Family : Malacanthidae
Text © Giuseppe Mazza
English translation by Mario Beltramini
Hoplolatilus marcosi Burgess, 1978, is a species described recently belonging to the class of the Actinopterygii, the ray-finned fishes, to the order of the Perciformes and to the small family of the Malacanthidae, counting, in 2020, only 5 genera and 45 species, in possible increase after the outgoing researches. For example, recently, it seems that a new species of Hoplolatilus has been found in the Red Sea.
These are fishes with relatively long dorsal and anal fins, with blunt or pointed operculum, living in rather deep waters, between the 50 and the 200 m.
Small-sized fishes that exceed the meter of length in the Lopholatilus chamaeleonticeps, the biggest species in the family, living in western Atlantic along the American coasts and that can go down up to 540 m.
The genus Hoplolatilus comes from the old Greek “ὅπλον” (òplon) = shield, the circular one, typical to the infantry, and from the Latin “latus” = wide, referring to the fact that they build dens on the bottom, where to spend the night and where to shelter in case of danger, amassing in a circle around the entry a huge quantity of remains of shells and madreporic fragments. Even modest constructions, but that three deep water species may reach even the diameter of 3 m. They are well visible from far away and that at first sight might appear nonsense because they could reveal the hiding place to the predators. As they are fishes frequent in the Philippines waters, the specific term, marcosi, in Latin of Marcos, is a possible tribute to the Filipino President Ferdinando Marcos.
Hoplolatilus marcosi covers a relatively modest area. Besides the Philippines, it is present south to Japan, in Okinawa Island, the northern limit of the species in Indonesia, East Timor, Palau, Papua New Guinea, Solomon Islands and Tonga, that marks, after present researches, the eastern limit of the species.
It is a tropical waters fish, living in couples at times united in small colonies, at 18-80 m of depth. When not busy to enrich the house with fragments, at times stolen to neighbors, it spends the day swimming, almost motionless, over the den, where pass the currents rich of plankton, ready to take shelter at home in case of the least sign of danger.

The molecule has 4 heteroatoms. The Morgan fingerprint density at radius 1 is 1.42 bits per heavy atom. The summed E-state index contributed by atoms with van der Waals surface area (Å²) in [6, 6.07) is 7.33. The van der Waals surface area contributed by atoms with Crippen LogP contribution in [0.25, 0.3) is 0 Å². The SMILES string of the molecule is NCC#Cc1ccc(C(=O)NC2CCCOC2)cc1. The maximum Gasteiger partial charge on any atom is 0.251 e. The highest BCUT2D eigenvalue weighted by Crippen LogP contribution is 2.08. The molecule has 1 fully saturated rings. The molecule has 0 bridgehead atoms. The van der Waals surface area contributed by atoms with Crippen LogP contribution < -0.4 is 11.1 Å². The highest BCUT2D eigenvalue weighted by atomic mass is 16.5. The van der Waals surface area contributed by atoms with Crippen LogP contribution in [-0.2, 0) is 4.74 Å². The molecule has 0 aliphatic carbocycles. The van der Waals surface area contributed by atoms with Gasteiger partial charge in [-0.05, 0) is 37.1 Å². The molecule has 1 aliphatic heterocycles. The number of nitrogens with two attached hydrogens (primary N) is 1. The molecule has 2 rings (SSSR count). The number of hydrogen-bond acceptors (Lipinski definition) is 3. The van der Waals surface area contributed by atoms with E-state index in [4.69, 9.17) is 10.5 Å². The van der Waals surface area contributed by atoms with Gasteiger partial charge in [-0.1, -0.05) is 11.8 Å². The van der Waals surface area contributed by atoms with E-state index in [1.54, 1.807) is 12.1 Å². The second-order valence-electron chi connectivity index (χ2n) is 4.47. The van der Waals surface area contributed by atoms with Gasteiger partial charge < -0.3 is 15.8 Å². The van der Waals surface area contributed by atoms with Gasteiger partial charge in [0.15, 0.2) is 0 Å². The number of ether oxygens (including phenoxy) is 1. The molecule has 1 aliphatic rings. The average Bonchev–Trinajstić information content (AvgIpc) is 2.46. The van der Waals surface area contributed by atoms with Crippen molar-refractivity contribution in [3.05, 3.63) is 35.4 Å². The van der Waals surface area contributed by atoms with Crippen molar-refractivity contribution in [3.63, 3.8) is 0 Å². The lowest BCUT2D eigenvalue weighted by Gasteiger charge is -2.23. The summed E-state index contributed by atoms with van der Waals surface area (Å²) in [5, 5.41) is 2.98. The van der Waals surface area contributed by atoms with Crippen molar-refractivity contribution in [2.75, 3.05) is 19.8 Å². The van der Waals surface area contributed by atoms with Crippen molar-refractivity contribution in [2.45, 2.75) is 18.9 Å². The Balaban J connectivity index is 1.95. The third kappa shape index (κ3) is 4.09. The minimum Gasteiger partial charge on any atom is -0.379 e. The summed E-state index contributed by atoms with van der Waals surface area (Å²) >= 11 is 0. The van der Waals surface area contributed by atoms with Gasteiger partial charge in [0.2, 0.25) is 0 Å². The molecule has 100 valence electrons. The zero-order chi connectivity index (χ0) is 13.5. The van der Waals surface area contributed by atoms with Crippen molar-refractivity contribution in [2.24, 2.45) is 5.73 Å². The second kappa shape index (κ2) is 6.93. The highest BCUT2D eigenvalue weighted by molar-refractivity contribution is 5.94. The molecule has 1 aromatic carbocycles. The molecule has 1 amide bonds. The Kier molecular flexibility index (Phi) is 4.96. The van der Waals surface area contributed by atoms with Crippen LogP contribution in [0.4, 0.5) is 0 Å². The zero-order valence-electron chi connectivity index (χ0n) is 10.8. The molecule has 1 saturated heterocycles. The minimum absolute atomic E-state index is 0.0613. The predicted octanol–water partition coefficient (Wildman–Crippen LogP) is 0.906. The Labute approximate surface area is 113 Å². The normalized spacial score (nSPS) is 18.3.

The body, fusiform and elongated, does not exceed 12 cm. The upper jaw is protractile. The dorsal fin has 9 spiny rays and 16 soft; the anal, 3 spiny rays and 7 unarmed. The pectoral, with 17 rays, and the pelvic ones are unarmed too. The caudal is slightly furcate. It easily distinguishes from the other members of the genus Hoplolatilus one showy lateral red band that however does not draw the attention of the predators, because at the depth where it goes swimming looks black.
Hoplolatilus marcosi nourishes of small planktonic crustaceans, especially copepods, pelagic tunicates and of the eggs that many fishes entrust to the currents.
Obviously, when it moves the madreporic fragments for its constructions, it does not ignore, when it’s the case, possible benthic small preys.
The fragments are transported with the mouth but for cleaning and levelling the sand at the entry of the hole it uses the body modeling it with surprising rotary movements.
We know that it is a strictly monogamous species, but the reproductive modalities are still to be studied.
The members of the genus Hoplolatilus are peaceful and the territory of a couple may overlap with that of another couple of the same species or of a similar one.
There are no rivalries, food abounds and they nourish quietly crossing in the same column of water over the dens.
Neighborhood relations are so good that if one fish loses its partner and is unable to find another, it can share temporarily the den with an individual of the neighboring species.
This is the case, for instance, in the Filipino waters of Hoplolatilus marcosi and Hoplolatilus purpureus, but hybrids have never been found.
Because of their beauty and the elegance in their movements, they are very demanded fishes by the aquarists, even if the specimens, sold at high price, do not last long among the domestic walls. Besides the difficulties for feeding them, in fact, they have often the liver compromised by the catching with poisons or the swim bladder damaged by too fast ascents, done without decompression. Moreover, they have a marked tendency to jump out from the pools without cover if they are scared. So, it is better to leave them where they are, in their own world, and very few are the public aquaria capable of hosting them.
Seeing the depth where it lives and the scarce number of catches, Hoplolatilus marcosi is not, however, an endangered species. The resilience is good, with the possible doubling of the population in less than 15 months, and the vulnerability index, very low, marks only 18 on a scale of 100.